Tommy Cooper (1921-1984)


Tommy Cooper's Real Name

Thomas Frederick Cooper




Magician, Comedian, Entertainer

Place of Birth

Caerphilly, South Wales, UK


6' 4"




Dusky Brown


Tommy Cooper possessed the ability to induce laughter in his audiences through his comedic genius and aptitude for slapstick comedy.

Interesting Fact

One evening in Cairo, during a sketch in which he was supposed to be in a costume which required a pith helmet; having forgotten the prop, Cooper reached out and borrowed the fez from a passing waiter which got huge laughs. It was from this incident that the hat became a trademark of his.


Tommy Cooper was born Thomas Frederick Cooper in Caerphilly, Wales on March 19, 1921.

He was born 2 months prematurely and the doctors warned he might not make it through infancy. However, his resilient nature allowed him to endure and survive.

His father, Thomas H. (Tom) Cooper, was a Welsh army recruiting sergeant, and his mother, Gertrude was from Crediton, Devon.

The Cooper family relocated to Exeter, Devon, in response to a job offer. Tommy was three years old at the time and eventually gained the West Country accent that would be part of his act.

The Cooper's lived in the back of Haven Banks, where Tommy attended Mount Radford School for boys. Apart from school, he helped his parents run their ice cream van, which attended fairs on the weekend.

At the age of eight, an aunt bought Tommy a magic set. Enthralled and eager, young Tommy would spend hours perfecting all the tricks. By the age of sixteen, he got a job as magician on a boat, however, his first performance was a disaster.

Due to stage fright, all his tricks went wrong, people started laughing and he ran away in tears. However in retrospect, he realized that if he concentrated on making people laugh he could develop a very good routine utilizing magic and comedy.

Incidentally, following in Cooper's footsteps, his younger brother, David, would eventually open his own magic shop called 'D. & Z Cooper's Magic Shop' in the 1960s.

After school, Cooper became a shipwright in Hythe, Hampshire, and in 1940 was called up as a trooper in the Royal Horse Guards regiment of the British Army in World War II.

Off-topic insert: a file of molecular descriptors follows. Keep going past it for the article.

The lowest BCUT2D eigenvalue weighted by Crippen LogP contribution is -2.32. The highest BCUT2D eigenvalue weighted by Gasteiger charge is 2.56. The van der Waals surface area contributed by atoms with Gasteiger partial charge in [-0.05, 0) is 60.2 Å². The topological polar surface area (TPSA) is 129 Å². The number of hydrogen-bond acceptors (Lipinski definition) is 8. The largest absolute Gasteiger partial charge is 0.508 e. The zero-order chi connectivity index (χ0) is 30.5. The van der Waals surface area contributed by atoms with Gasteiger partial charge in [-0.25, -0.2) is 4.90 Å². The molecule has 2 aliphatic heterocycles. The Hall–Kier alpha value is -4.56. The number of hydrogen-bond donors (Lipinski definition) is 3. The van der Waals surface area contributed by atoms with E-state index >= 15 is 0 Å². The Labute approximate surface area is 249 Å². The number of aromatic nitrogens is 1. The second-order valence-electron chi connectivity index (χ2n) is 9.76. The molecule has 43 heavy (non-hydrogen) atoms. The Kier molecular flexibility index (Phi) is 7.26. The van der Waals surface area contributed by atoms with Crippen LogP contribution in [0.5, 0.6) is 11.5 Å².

He served initially in Montgomery's Desert Rats in Egypt. He became part of the NAAFI entertainment party and developed a magic act incorporating comedy.

In 1947, when Cooper was demobilized after seven years of military service, he took up show business. He would later add a popular monologue about his military days as "Cooper the Trooper."

He worked in variety theatres around the country and at London's Windmill Theatre, where he performed 52 shows per week.

Cooper had harnessed his conjuring skills and was a member of the prestigious Magic Circle. He polished his act; an ongoing delivery of "Failed" magic tricks, though he would keep audiences on their toes by performing a trick that worked when it was least expected.

He quickly became a top draw on the variety circuit with his incompetent conjuring act. He made his television debut in 1948, on the show 'New To You,' which proved so popular, he soon starred in his own TV shows.

Cooper was at his prime when he performed on Thames Television from 1968 through 1980, as millions tuned in to watch.

The latter part of the 1970s was marked by a deterioration in his health as his heavy drinking and smoking began to take it's toll. In 1977, he suffered a heart attack in Rome, however, he returned to the stage just three months later.

After 1980, Thames Television declined to give him his own show, but he remained a popular guest on other TV programs. He worked with scriptwriter and performer, Eric Sykes in 1982 on two shows: 'The Eric Sykes 1990 Show,' and 'It's Your Move.'

On April, 1984, while performing live to millions on ITV's 'Live From Her Majesty's,' Cooper suffered a massive heart attack. Some audience members thought it was part of the act, but it soon became apparent that Tommy Cooper was gravely ill.

He was rushed to London's Charing Cross Hospital were he was pronounced dead. He was cremated at Mortlake Crematorium in London, and was survived by his wife, Gwen and two children, Thomas and Vicky, and a two-year-old grandchild, Tam.

In 2008, a statue of Cooper was unveiled in his hometown of Caerphilly, Wales. The statue was presented by fellow entertainer Sir Anthony Hopkins, who is a patron of the Tommy Cooper Society.

Information credit: Pettinger, Tejvan, Wikipedia.

Photo credit: Jon Lyons

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